• income arising in the UK, whether or not they are resident in the UK;
• income arising outside the UK if they are treated as resident in the UK; and
• any gains or profits made when assets are disposed of anywhere in the world, if the individual is resident or ordinarily resident in the UK.
Special rules apply in certain circumstances, but generally the amount of income tax and capital gains tax arising will depend on whether a taxpayer is resident and/or ordinarily resident in the UK.
There is currently no statutory residence test, and as a result, it is often an area of contention between HMRC and taxpayers whether the taxpayer is UK resident or not. The Government is currently consulting on this and it is expected that a new statutory residence test will be legislated for in Finance Act 2013 and will take effect from 6 April 2013.
Under current legislation, if you’re physically present in the UK for 183 days or more in the tax year, you will be treated as UK resident for tax purposes– there is no exception to this rule. If you are still in the UK on midnight at the end of a particular day, this is counted as a day of residence for UK tax purposes.
Shorter-term visitors may also be treated as resident for a tax year in which regular visits to the UK are made. If you’re in the UK for fewer than 183 days in a tax year, but after four tax years your visits during that time average 91 days or more each tax year, you’re counted as resident. In this situation HMRC treat you as resident in the UK from the start of the fifth year. However, if it’s clear when you first come to the UK (for example, because you have set work commitments) that you intend making such visits and you do actually make the visits, HMRC treat you as resident from 6 April of the first year you come. Any days you spend in the UK for exceptional circumstances beyond your control (for example, because you or a member of your immediate family were ill) generally don’t count.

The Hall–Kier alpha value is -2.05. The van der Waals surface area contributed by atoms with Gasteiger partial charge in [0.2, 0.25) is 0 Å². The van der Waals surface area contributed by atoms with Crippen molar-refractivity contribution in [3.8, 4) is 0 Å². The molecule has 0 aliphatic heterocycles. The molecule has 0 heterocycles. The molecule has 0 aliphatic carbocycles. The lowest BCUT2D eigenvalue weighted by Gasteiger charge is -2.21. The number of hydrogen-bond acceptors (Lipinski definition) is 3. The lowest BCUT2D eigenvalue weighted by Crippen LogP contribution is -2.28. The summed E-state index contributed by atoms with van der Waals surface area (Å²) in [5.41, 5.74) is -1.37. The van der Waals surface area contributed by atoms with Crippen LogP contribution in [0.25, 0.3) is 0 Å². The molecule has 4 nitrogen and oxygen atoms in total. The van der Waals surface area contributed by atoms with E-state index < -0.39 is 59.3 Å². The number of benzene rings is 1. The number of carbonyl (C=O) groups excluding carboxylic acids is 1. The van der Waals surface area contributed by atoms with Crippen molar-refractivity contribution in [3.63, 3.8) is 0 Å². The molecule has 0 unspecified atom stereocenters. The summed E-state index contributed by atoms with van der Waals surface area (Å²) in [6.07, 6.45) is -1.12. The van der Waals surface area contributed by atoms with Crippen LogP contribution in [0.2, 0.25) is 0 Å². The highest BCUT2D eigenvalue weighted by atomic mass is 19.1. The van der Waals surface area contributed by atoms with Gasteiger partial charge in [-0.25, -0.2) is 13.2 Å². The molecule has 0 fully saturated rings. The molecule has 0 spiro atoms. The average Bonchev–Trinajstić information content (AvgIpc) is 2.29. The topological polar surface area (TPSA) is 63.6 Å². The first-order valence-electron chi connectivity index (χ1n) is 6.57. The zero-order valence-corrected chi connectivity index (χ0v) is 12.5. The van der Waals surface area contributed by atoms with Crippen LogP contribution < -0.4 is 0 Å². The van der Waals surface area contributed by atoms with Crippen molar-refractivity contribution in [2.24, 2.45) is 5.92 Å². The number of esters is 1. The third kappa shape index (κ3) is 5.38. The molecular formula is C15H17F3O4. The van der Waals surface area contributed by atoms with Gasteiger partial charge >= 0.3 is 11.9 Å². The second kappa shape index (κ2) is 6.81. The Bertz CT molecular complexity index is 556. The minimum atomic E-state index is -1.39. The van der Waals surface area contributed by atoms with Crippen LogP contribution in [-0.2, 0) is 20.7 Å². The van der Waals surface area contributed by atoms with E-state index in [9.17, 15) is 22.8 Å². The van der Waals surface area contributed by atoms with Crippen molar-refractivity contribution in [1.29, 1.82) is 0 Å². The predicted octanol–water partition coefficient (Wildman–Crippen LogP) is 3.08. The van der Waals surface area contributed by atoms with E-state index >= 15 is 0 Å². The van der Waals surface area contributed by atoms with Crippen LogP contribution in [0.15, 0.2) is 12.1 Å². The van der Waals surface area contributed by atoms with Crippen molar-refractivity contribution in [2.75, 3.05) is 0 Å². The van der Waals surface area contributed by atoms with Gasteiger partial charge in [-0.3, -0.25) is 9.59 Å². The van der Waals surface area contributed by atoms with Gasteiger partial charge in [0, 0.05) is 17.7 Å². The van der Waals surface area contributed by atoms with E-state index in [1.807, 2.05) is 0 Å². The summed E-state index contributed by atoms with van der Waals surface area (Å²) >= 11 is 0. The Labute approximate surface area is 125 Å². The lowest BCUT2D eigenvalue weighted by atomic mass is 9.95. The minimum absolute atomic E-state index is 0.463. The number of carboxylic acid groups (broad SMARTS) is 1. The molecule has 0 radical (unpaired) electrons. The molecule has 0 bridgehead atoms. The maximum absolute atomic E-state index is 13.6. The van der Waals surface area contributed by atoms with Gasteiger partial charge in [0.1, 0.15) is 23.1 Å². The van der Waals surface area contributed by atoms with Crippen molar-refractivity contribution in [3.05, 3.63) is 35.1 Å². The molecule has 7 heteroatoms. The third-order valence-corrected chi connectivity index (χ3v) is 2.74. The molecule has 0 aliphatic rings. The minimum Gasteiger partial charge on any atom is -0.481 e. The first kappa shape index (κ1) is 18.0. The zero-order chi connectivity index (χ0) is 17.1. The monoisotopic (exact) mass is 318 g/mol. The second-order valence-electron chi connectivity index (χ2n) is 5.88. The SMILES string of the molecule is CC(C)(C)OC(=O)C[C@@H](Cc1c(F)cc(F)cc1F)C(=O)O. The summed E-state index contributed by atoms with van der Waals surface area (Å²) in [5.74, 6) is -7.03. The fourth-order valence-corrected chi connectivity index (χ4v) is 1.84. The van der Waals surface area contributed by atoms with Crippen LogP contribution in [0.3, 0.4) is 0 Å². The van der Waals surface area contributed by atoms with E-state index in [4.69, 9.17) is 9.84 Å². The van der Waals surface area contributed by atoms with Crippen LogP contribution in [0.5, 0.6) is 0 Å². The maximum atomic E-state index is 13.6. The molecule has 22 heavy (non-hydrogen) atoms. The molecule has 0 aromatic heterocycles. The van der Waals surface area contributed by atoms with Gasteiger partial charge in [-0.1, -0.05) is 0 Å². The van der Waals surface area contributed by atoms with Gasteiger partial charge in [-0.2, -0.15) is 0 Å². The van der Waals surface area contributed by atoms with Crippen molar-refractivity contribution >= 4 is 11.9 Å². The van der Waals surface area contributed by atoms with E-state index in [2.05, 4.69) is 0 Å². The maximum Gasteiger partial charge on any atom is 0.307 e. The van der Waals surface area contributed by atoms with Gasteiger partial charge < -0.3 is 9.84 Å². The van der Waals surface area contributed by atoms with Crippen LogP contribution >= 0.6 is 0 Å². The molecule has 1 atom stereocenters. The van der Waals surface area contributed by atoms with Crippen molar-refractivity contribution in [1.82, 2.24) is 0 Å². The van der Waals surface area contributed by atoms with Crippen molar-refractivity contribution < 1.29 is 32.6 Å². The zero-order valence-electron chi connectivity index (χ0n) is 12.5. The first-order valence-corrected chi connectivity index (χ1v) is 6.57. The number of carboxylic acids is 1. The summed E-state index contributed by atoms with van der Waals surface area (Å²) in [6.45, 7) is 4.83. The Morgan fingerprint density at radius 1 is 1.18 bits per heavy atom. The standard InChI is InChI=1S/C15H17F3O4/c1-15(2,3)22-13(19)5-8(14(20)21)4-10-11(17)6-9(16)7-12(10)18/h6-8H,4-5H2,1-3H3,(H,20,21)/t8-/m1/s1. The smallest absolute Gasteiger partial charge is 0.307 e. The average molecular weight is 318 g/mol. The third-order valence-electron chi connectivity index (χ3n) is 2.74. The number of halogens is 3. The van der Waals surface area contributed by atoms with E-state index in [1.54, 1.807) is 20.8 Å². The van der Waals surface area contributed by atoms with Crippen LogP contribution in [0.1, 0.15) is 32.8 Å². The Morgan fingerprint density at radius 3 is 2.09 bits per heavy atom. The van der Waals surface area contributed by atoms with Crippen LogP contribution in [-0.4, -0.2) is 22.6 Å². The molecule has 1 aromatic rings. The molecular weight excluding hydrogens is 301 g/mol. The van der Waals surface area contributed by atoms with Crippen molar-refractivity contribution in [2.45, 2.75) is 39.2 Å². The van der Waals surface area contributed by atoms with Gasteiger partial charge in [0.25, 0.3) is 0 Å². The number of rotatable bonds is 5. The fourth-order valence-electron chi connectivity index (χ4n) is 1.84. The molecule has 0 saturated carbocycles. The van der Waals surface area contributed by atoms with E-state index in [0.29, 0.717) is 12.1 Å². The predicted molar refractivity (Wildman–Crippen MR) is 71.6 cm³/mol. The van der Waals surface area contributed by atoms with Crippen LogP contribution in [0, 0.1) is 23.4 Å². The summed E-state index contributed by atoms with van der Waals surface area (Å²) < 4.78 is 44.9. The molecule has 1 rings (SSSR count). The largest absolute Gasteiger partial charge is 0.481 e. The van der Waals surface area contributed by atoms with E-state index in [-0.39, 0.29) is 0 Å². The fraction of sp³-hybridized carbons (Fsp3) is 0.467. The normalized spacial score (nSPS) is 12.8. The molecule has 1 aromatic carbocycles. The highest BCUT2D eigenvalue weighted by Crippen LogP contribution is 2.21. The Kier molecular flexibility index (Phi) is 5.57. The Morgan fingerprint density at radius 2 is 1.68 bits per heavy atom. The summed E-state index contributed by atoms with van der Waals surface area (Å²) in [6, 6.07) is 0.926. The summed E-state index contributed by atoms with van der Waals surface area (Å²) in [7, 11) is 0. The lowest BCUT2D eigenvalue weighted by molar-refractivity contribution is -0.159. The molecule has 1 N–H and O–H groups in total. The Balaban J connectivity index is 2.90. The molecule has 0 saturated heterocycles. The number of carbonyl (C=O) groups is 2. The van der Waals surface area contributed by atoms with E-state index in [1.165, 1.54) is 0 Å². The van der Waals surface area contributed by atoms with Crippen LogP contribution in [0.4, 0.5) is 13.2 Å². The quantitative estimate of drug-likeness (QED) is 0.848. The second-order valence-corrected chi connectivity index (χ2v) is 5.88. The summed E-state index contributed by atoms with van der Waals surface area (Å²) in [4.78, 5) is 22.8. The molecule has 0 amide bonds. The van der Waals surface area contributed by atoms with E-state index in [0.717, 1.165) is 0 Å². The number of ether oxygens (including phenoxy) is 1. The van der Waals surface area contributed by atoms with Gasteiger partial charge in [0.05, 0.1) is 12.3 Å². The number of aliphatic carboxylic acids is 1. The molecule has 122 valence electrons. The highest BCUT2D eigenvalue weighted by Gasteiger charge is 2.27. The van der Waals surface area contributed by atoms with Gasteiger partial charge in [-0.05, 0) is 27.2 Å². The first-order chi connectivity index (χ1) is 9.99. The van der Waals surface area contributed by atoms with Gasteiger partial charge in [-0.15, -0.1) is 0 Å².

If you’re resident in the UK year after year, you’re treated as being ‘ordinarily resident’ here. Again, at Budget 2011, the Government announced its intention to reform ordinary residence with effect from April 2012. However, on 6 December 2011, it was announced that the introduction of any reforms would be deferred until April 2013.
Under the current rules, as a shorter-term visitor, you can also be treated as ordinarily resident if you come to the UK regularly and your visits average 91 days or more a tax year. Any days spent in the UK for exceptional circumstances beyond your control, for example due to illness, aren’t normally counted. The date from which HMRC treat you as ordinarily resident depends on your intentions, and whether you actually carry them out. You will be treated as ordinarily resident:
• from 6 April of the tax year of your first arrival, if it is clear when you first come here that you intend visiting the UK regularly for at least four tax years.
• from 6 April of the fifth tax year after you have visited the UK over four years, if you originally came with no definite plans about the number of years you intend to visit.
• from 6 April of the tax year in which you decide you’ll be visiting the UK regularly, if you make that decision before the start of the fifth tax year.
You can be resident or ordinarily resident in both the UK and in another country (or countries) at the same time. Being resident or ordinarily resident in another country doesn’t mean that you can’t also be resident or ordinarily resident in the UK.
Practical Tip :
Strictly, you’re taxed as a UK resident for the whole of a tax year if you’re resident here for any part of it. But if you leave or come to the UK part way through a tax year, HMRC may agree to split the tax year for tax purposes.